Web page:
Step 3: Track the Results and Scale It

Whenever I do projects like this I keep track of the keywords I’m trying to improve within Accuranker, a keyword tracking tool. Simply upload your keywords and tag them accordingly, then you can get daily or weekly reports on improvements. Once you start seeing results from this method, start scaling it up.

4. Competitor Link Analysis

There are a lot of resources out there surrounding competitive link analysis (and a lot that have been written by me!) but whenever I speak with people that are working on SEO projects, it’s always one of those “yeah, I know I should do it more” tasks. This is the first thing that I’ll do whenever I’m mapping out a new campaign, regardless of the size of the project. I’ve done this within campaigns for local businesses and blue chip companies alike – it works just as well for both. That’s why you should be doing it too!

What Does It Involve?

  1. Compiling a short list of competitors within your industry.
  2. Looking at the websites and specific webpages that are linking to them.
  3. Finding opportunities where you can get similar links.
It’s a simple process and it doesn’t always take that long, especially once you’ve done it a few times. From using simple competitive research techniques I’ve found tons of link opportunities, including those on top-tier publications. More than anything, the real value comes in the fact that the link opportunities are always hyper-relevant to your business.

How It’s Done

The first step is to use a link analysis tool like Ahrefs, Majestic or Open Site Explorer to get a list of the backlinks for one of your competitors. In the above example I’m checking out the backlinks from the awesome Brian Dean’s website, which my blog often competes with in the SERPs. Just by scrolling through the webpages that are linking to him I can see a ton of sites where he’s written guest posts. These would be my first starting points – if Brian is writing for them then there’s a high likelihood that they’d be interested in having me write for them too, seeing as we cover largely the same topics. Next up is a Huffington Post link. I’d love a link from the Huffington Post, so I could go through to the article and find out who wrote it. In this example it’s Elena Prokopets. Maybe reaching out to her on Twitter would help me start building a relationship so that I could share some of my content with her? A few links down and I’ve noticed that Brian has a link from WordPress.org. Not bad! Turns out that his content has been referenced within one of WordPress’s codex posts. If I were to reach out and offer some additional insight, citing one of my articles, there’s a chance I could bag a similar link, especially considering they have a ‘Useful Resources’ section. These are just a couple of examples of things you can find and then instantly act upon. My advice is to run competitor research on a weekly or monthly basis to find any new opportunities that you can take advantage of whilst the iron is still hot.

5. Find Questions That Your Buyer Persona is Asking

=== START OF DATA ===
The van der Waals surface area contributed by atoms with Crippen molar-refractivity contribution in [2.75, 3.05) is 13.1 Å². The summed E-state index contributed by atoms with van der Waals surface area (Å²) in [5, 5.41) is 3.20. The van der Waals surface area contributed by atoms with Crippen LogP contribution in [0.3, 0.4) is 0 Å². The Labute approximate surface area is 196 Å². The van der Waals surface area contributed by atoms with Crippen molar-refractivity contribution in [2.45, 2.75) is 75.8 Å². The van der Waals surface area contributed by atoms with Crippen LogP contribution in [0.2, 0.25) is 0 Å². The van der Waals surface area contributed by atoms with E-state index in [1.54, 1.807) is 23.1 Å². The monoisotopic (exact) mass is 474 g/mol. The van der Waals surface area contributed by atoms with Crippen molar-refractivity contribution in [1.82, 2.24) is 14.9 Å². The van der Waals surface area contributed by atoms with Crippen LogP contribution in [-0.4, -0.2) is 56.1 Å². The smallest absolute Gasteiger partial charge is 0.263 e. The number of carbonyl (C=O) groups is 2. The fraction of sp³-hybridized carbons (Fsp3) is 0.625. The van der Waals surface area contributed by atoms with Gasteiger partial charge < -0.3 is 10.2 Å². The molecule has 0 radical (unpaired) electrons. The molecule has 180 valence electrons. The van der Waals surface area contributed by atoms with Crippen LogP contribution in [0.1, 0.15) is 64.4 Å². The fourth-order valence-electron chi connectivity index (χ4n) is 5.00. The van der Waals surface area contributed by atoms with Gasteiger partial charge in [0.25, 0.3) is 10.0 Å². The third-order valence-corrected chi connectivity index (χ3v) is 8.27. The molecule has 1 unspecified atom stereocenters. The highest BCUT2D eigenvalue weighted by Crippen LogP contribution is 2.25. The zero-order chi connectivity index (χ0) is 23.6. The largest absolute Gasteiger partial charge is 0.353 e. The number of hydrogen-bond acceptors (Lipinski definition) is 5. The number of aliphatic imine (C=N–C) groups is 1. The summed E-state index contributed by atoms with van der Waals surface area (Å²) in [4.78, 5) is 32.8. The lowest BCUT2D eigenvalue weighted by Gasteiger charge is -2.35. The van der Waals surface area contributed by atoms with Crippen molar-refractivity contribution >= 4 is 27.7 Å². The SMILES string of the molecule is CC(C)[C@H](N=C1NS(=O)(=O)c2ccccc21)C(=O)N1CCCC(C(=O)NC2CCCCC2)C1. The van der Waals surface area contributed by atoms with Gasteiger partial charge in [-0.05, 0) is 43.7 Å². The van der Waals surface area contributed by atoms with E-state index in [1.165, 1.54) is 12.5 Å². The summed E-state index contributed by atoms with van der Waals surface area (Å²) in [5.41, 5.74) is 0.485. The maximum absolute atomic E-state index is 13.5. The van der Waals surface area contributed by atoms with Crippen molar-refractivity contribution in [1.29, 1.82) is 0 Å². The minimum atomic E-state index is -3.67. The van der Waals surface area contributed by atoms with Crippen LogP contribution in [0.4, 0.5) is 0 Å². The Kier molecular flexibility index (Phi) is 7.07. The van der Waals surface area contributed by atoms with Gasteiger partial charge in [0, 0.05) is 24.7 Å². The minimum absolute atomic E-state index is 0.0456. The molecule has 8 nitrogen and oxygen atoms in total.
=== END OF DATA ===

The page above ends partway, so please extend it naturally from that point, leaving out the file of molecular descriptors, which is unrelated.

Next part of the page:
Coming up with good ideas for new content isn’t just about finding a keyword relevant to your product and then turning it into a blog post. All of your content should directly resonate with your buyer persona. Whenever I’m mapping out a content plan I will start by finding out what my buyer persona is asking. From there you can align the questions to topical keywords in order to drive growth, but ultimately you’ll be fulfilling your potential customer’s needs.

Step 1: Finding Questions Being Asked

There are a number of places that you can begin looking for questions that your buyer persona is asking. My first port of call is Quora. If you don’t know already, Quora is a social network all focused on users asking questions and then getting answers from people who have knowledge in a specific area. Using Quora you can go through and search for what people are asking, and then use this information to inform your content strategy. The above example is one result of many from a search based around “Coffee”. Other questions that were asked include:
  • Is coffee with soy milk vegan?
  • What are typical coffee shops’ margins on the coffee and drinks they sell?
  • Why should you put instant coffee and water in this order to achieve proper dissolution?
  • What is it like to be a Starbucks barista?
  • What is the meaning of “a cup of java”?
  • Do Nespresso capsules have a beneficial effect to taste or is it just a marketing trick?
If your business operates within the coffee industry, you could use some of the above examples to find out what people who are interested in coffee are asking. This isn’t limited to popular topics though; you’ll find hundreds of thousands of questions on Quora covering a wide variety of topics. Another favourite tool of mine is Answer The Public. Answer The Public is a question-based search engine. You type in a keyword relevant to you and it will find what questions people are searching for around that term. The above example is for a search of “Marketing Automation”. It will even give you the option to download a visual map for the search query to show a range of question variations. Not only that, but it’s a free tool. The third route that I will go down is using data from internal searches within my website. You can actually get this data from within Google Analytics – here’s how you can set it up. Your internal site search data can often lead you to understanding what your users want more information around and what questions they have.